Kano (Nigeria) (AFP) -
Nigerian gunmen have freed scores of students abducted from three schools in the northwest this year, officials said Friday, following a burst of sudden releases.
The mass abductions were part of a string of kidnapping for ransom attacks on Nigerian schools and colleges this year by heavily armed gangs known locally as bandits.
Nearly 100 pupils abducted from an Islamic seminary in Tegina, Niger State were reunited with their families on Friday after three months in captivity.
Wearing blue headscarves and tunics, the male and female students, some younger than 10 years old, were met by the state governor and their families.
'I have a child and I am very happy. I give God all the glory,' said one father Fasilat Jimoh Danjuma. 'Thank God they are back hale and healthy and we are happy.'
During the Tegina seminary kidnapping on May 30, around 200 motorcycle-riding gunmen stormed the town in Niger State's Rafi district before transporting the pupils to a rural hideout.
School officials said one pupil had died during captivity.
In a separate case, gunmen also released 32 more students kidnapped in July from a Baptist school in northwest Kaduna state, a church leader and family representative said on Friday.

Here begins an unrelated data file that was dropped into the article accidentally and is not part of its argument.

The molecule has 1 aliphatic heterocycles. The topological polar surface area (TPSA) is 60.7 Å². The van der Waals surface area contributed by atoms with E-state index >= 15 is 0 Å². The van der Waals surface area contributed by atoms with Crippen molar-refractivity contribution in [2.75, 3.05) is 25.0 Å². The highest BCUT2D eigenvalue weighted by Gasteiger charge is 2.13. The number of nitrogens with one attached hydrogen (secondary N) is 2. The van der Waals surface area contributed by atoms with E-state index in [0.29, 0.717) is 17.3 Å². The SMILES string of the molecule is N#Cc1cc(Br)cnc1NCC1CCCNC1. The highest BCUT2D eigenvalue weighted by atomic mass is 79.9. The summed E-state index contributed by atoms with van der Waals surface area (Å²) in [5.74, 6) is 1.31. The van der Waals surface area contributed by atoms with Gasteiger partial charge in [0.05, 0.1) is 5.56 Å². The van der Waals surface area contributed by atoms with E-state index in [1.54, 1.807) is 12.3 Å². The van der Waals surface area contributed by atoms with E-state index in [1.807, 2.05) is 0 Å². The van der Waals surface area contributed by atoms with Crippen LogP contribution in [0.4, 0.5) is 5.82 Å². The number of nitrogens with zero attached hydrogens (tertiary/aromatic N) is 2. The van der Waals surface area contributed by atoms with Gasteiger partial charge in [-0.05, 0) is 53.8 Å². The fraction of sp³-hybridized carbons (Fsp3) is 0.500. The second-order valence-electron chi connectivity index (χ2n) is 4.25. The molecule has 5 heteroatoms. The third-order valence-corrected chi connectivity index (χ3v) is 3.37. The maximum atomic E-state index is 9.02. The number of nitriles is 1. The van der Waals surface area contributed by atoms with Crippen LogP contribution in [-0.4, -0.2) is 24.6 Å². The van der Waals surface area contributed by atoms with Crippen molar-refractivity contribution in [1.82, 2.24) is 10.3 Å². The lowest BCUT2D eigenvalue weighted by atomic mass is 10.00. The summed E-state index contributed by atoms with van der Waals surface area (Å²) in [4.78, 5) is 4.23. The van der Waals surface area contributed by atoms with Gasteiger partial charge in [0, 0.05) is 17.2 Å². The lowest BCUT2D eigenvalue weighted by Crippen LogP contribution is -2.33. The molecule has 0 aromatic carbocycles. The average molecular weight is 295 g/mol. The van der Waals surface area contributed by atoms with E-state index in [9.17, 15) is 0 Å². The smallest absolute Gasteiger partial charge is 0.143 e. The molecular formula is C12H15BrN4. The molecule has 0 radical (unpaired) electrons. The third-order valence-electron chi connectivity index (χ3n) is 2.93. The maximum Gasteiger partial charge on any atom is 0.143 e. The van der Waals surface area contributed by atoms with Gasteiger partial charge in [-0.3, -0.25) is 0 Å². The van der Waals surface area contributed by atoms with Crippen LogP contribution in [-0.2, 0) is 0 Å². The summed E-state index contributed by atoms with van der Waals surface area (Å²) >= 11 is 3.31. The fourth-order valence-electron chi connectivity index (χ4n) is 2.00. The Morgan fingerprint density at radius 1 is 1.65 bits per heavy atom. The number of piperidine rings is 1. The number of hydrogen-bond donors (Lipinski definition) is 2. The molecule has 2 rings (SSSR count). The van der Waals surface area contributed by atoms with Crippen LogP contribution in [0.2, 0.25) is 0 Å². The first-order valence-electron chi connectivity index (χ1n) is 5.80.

A gang had snatched more than 100 students from the Baptist school, and since then dozens have been freed or escaped.
'The bandits released 32 more of the students today, Friday. We still have 31 in captivity and we have hope they will be released soon,' Reverend Joseph Hayab, a representative for the families, told AFP.
'As with previous students, we had to pay ransom to have them freed but I don't want to reveal the amount.'
In neighbouring Zamfara State, another 18 students and staff were taken from an agriculture college earlier this month were also freed, state police said.
Nigeria's northwest and central states have been caught up in a surge in violence from heavily armed criminal gangs who loot villages, steal cattle and carry out mass kidnappings.
The violence has its roots in years-long tensions and tit-for-tat raids between farmers and nomadic herders over grazing land and water resources.
But insecurity has worsened since criminal gangs emerged. Most of them are based in vast forests across Kaduna, Katsina, Niger and Zamfara states.
President Muhammadu Buhari has ordered military operations and air strikes on bandit camps but attacks have not stopped. Some local governors have attempted amnesty deals with the bandits but most have failed.